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The Pretense of Knowledge: September 2012 Job Numbers Edition



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James Pethokoukis has an updated version of the chart the Obama administration released back in 2009 to help sell the stimulus bill. The original chart came from a January 2009 report about the impact of the stimulus by economists Christina Romer and Jared Bernstein, showing projected unemployment with and without the proposed spending bill. As you can see, the prediction (dark blue line) was that if the stimulus plan was passed, the unemployment rate would top off in mid-2009 at 8 percent, it would drop to 7 percent by the third quarter of 2010 to reach a 5.6 percent level in September 2012. Obviously, when you look at the actual results (red line), that didn’t happen.

There are many running theories about why the plan failed: No one knew how bad the recession was, the stimulus was poorly designed, the stimulus was too small, stimulus spending can’t work, politics gets in the way, and so on.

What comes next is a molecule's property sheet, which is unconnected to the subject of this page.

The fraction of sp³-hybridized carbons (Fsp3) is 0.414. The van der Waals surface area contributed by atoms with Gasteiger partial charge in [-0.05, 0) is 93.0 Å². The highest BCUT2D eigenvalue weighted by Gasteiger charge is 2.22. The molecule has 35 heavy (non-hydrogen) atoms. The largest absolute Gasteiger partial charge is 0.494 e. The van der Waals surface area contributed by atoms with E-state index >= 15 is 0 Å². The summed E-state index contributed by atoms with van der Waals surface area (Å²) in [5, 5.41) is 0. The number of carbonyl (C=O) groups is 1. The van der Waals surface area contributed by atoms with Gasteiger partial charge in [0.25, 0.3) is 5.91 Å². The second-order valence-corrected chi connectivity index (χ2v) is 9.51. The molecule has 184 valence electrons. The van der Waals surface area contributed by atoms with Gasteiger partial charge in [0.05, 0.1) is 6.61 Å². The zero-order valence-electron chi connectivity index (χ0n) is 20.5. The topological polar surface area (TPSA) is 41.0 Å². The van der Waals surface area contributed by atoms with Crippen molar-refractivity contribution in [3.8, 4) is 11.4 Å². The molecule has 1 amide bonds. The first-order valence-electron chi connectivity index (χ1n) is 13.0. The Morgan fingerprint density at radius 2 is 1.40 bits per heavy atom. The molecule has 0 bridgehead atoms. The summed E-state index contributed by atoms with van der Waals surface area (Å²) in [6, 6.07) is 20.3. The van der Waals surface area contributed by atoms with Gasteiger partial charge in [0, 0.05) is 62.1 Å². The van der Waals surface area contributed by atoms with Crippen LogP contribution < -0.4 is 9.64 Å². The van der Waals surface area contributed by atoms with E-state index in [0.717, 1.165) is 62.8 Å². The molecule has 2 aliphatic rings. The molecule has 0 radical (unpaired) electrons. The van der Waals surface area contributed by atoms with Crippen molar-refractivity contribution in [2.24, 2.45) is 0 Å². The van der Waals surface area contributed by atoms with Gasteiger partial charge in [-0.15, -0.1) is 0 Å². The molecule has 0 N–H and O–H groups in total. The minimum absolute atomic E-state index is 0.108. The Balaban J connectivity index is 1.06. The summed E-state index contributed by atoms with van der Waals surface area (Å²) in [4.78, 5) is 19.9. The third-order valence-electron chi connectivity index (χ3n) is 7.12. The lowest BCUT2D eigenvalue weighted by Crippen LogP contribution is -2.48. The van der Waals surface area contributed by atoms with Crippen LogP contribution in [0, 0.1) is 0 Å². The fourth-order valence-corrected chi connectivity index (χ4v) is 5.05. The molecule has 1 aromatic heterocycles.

My position is that stimulus is never the way to go. First, economists don’t agree about whether government spending is capable of jump starting a declining economy, even in the short run. In addition, even if one believes that the stimulus can boost economic growth in the short run, it requires that the fiscal stimulus be “timely, targeted and temporary,” according to Larry Summers. But that’s rarely the case, since there are many factors that get in the way of proper implementation: Spending bills are mostly designed, because of politics or other factors, in ways that prevent them from having anywhere near the promised impacts.

That’s reality. And yet, as I have explained before, over and over again, the same policies that failed in the past find advocates for their implementation once again. The belief that the government can get it right this time is a powerful force — even among those who are willing to admit that government policies have failed in the past.

The main lesson from this chart is that the pretense of knowledge is a powerful thing. Despite what we think, we know much less than we claim we know. Thus, we should take economic predictions (especially when used for political reasons) with a grain of salt. 



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